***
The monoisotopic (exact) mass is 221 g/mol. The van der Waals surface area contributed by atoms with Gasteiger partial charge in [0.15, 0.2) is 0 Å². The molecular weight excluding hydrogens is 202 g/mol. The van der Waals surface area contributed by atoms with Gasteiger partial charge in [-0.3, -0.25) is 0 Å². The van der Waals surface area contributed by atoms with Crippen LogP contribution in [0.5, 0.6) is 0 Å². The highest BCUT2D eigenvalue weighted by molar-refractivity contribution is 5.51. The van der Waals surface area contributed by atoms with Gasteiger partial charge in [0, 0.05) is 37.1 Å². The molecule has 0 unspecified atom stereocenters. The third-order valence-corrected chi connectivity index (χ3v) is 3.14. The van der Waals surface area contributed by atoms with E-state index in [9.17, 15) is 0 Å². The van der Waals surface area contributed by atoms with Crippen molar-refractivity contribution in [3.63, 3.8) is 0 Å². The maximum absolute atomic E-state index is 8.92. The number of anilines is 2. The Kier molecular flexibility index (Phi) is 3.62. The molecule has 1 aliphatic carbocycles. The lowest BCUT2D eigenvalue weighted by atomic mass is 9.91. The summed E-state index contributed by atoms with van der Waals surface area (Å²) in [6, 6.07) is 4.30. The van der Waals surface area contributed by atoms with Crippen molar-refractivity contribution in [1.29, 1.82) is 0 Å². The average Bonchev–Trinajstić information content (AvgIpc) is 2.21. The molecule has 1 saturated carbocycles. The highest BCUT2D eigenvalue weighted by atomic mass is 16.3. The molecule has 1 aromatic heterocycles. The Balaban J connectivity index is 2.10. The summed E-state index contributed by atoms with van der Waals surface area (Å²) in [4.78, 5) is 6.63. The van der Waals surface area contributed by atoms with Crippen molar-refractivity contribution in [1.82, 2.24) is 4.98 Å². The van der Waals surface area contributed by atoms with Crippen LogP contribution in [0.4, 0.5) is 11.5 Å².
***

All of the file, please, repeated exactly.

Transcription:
The monoisotopic (exact) mass is 221 g/mol. The van der Waals surface area contributed by atoms with Gasteiger partial charge in [0.15, 0.2) is 0 Å². The molecular weight excluding hydrogens is 202 g/mol. The van der Waals surface area contributed by atoms with Gasteiger partial charge in [-0.3, -0.25) is 0 Å². The van der Waals surface area contributed by atoms with Crippen LogP contribution in [0.5, 0.6) is 0 Å². The highest BCUT2D eigenvalue weighted by molar-refractivity contribution is 5.51. The van der Waals surface area contributed by atoms with Gasteiger partial charge in [0, 0.05) is 37.1 Å². The molecule has 0 unspecified atom stereocenters. The third-order valence-corrected chi connectivity index (χ3v) is 3.14. The van der Waals surface area contributed by atoms with E-state index in [9.17, 15) is 0 Å². The van der Waals surface area contributed by atoms with Crippen molar-refractivity contribution in [3.63, 3.8) is 0 Å². The maximum absolute atomic E-state index is 8.92. The number of anilines is 2. The Kier molecular flexibility index (Phi) is 3.62. The molecule has 1 aliphatic carbocycles. The lowest BCUT2D eigenvalue weighted by atomic mass is 9.91. The summed E-state index contributed by atoms with van der Waals surface area (Å²) in [6, 6.07) is 4.30. The van der Waals surface area contributed by atoms with Crippen molar-refractivity contribution in [1.29, 1.82) is 0 Å². The average Bonchev–Trinajstić information content (AvgIpc) is 2.21. The molecule has 1 saturated carbocycles. The highest BCUT2D eigenvalue weighted by atomic mass is 16.3. The molecule has 1 aromatic heterocycles. The Balaban J connectivity index is 2.10. The summed E-state index contributed by atoms with van der Waals surface area (Å²) in [4.78, 5) is 6.63. The van der Waals surface area contributed by atoms with Crippen molar-refractivity contribution in [1.82, 2.24) is 4.98 Å². The van der Waals surface area contributed by atoms with Crippen LogP contribution in [0.4, 0.5) is 11.5 Å².